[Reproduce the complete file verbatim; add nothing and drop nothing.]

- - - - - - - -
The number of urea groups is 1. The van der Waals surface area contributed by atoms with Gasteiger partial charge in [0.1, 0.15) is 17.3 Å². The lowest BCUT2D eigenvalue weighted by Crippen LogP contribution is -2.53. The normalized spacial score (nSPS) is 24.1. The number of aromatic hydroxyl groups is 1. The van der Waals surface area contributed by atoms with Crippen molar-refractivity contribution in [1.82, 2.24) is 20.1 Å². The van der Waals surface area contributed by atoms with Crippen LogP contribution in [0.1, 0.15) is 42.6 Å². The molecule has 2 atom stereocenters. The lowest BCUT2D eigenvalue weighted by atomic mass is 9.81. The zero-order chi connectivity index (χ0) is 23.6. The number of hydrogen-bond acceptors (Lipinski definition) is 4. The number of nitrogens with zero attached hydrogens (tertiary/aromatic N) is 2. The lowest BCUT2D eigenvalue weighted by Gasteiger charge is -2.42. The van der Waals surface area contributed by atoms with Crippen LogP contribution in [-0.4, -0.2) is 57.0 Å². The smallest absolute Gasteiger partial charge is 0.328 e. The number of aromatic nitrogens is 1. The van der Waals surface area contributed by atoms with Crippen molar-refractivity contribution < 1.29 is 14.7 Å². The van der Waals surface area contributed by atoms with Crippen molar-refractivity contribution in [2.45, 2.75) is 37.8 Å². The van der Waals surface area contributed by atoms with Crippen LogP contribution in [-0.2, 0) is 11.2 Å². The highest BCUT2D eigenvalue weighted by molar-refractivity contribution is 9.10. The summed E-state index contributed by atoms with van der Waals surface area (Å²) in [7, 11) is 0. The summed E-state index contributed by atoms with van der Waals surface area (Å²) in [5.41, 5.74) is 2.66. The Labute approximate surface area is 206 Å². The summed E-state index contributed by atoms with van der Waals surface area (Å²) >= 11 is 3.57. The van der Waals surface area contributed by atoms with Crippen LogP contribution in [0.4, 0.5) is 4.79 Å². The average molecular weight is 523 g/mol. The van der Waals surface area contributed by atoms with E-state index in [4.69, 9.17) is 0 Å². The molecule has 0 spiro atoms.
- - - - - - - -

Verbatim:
The number of urea groups is 1. The van der Waals surface area contributed by atoms with Gasteiger partial charge in [0.1, 0.15) is 17.3 Å². The lowest BCUT2D eigenvalue weighted by Crippen LogP contribution is -2.53. The normalized spacial score (nSPS) is 24.1. The number of aromatic hydroxyl groups is 1. The van der Waals surface area contributed by atoms with Crippen molar-refractivity contribution in [1.82, 2.24) is 20.1 Å². The van der Waals surface area contributed by atoms with Crippen LogP contribution in [0.1, 0.15) is 42.6 Å². The molecule has 2 atom stereocenters. The lowest BCUT2D eigenvalue weighted by atomic mass is 9.81. The zero-order chi connectivity index (χ0) is 23.6. The number of hydrogen-bond acceptors (Lipinski definition) is 4. The number of nitrogens with zero attached hydrogens (tertiary/aromatic N) is 2. The lowest BCUT2D eigenvalue weighted by Gasteiger charge is -2.42. The van der Waals surface area contributed by atoms with Crippen LogP contribution in [-0.4, -0.2) is 57.0 Å². The smallest absolute Gasteiger partial charge is 0.328 e. The number of aromatic nitrogens is 1. The van der Waals surface area contributed by atoms with Crippen molar-refractivity contribution < 1.29 is 14.7 Å². The van der Waals surface area contributed by atoms with Crippen molar-refractivity contribution in [2.45, 2.75) is 37.8 Å². The van der Waals surface area contributed by atoms with Crippen LogP contribution in [-0.2, 0) is 11.2 Å². The highest BCUT2D eigenvalue weighted by molar-refractivity contribution is 9.10. The summed E-state index contributed by atoms with van der Waals surface area (Å²) in [7, 11) is 0. The summed E-state index contributed by atoms with van der Waals surface area (Å²) in [5.41, 5.74) is 2.66. The Labute approximate surface area is 206 Å². The summed E-state index contributed by atoms with van der Waals surface area (Å²) >= 11 is 3.57. The van der Waals surface area contributed by atoms with Crippen LogP contribution in [0.4, 0.5) is 4.79 Å². The average molecular weight is 523 g/mol. The van der Waals surface area contributed by atoms with E-state index in [4.69, 9.17) is 0 Å². The molecule has 0 spiro atoms.